Settlement in Byzantine Greece

As this semester is winding down, I’m drifting toward a kind of “read everything” mode that is as fun as it is rather unproductive and unfocused. First on the list was Athanasios Vionis, “Understanding Settlement in Byzantine Greece: New Data and Approaches for Boeotia, Sixth to Thirteenth Century,” DOP 71 (2017), 127-173. It’s massive and insightful and humbling to anyone who has thought about the historical Greek landscape in a diachronic way. 

Vionis tracks the change in settlement structure across in the Medieval period in Boeotia drawing largely on survey data, ceramic study, and GIS analysis produced over the course of the various surveys in Boeotia. In some ways, this work is an extension of his interest in using “central place theory” to understand the transformation of the Mediterranean landscape over the Longue Durée, and, in other ways, it demonstrates continuity with John Bintliff’s longstanding interest in structural change over time in the Greek landscape.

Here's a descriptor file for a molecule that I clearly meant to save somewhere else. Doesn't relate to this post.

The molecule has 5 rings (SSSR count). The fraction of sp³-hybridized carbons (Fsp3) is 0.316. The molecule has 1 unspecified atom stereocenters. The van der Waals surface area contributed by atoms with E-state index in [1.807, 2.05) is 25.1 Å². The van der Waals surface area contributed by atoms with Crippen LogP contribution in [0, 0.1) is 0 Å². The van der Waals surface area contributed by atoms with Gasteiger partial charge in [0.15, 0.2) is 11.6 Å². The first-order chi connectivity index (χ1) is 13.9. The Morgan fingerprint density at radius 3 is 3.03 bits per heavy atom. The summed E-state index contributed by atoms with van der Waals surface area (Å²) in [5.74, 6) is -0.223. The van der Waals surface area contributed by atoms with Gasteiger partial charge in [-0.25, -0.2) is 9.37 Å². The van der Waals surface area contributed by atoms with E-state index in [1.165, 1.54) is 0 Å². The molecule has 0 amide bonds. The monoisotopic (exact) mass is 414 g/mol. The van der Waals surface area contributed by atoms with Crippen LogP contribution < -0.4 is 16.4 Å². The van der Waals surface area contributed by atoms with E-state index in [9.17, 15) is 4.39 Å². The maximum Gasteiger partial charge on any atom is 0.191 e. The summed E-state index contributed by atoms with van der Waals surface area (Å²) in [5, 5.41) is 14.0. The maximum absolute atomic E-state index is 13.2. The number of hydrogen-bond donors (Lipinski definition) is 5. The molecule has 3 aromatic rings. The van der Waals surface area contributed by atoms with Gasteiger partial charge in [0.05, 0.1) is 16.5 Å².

For the Late Roman period in Boeotia, Vionis described the transformation of the major urban centers and the emergence of a new, monumental landscape centered on newly-constructed churches in the 6th century. It’s interesting that in Boeotia, as elsewhere, these churches stood in prominent positions in the settlements and often disrupted or violated the existing urban grid. In Corinth, however, churches tended to stand around the periphery of the settlement despite the historical and institutional significance of the bishop of that city (although, to be fair, there might be a large church closer to the ancient city center which is obscured today by the modern village). Likewise, in Argos, which features numerous Early Christian basilicas, none appear to encroach on the core of the Roman city with its agora, theater, and bath, but several stand in the in close proximity and one stands atop the Aspis hill with its ancient sanctuary. These alternate examples are not meant to suggest that Vionis is wrong or overstates his observations, but wonder out loud at the variety of monumentalizing strategies undertaken by the institutional church and Christian communities in Greece.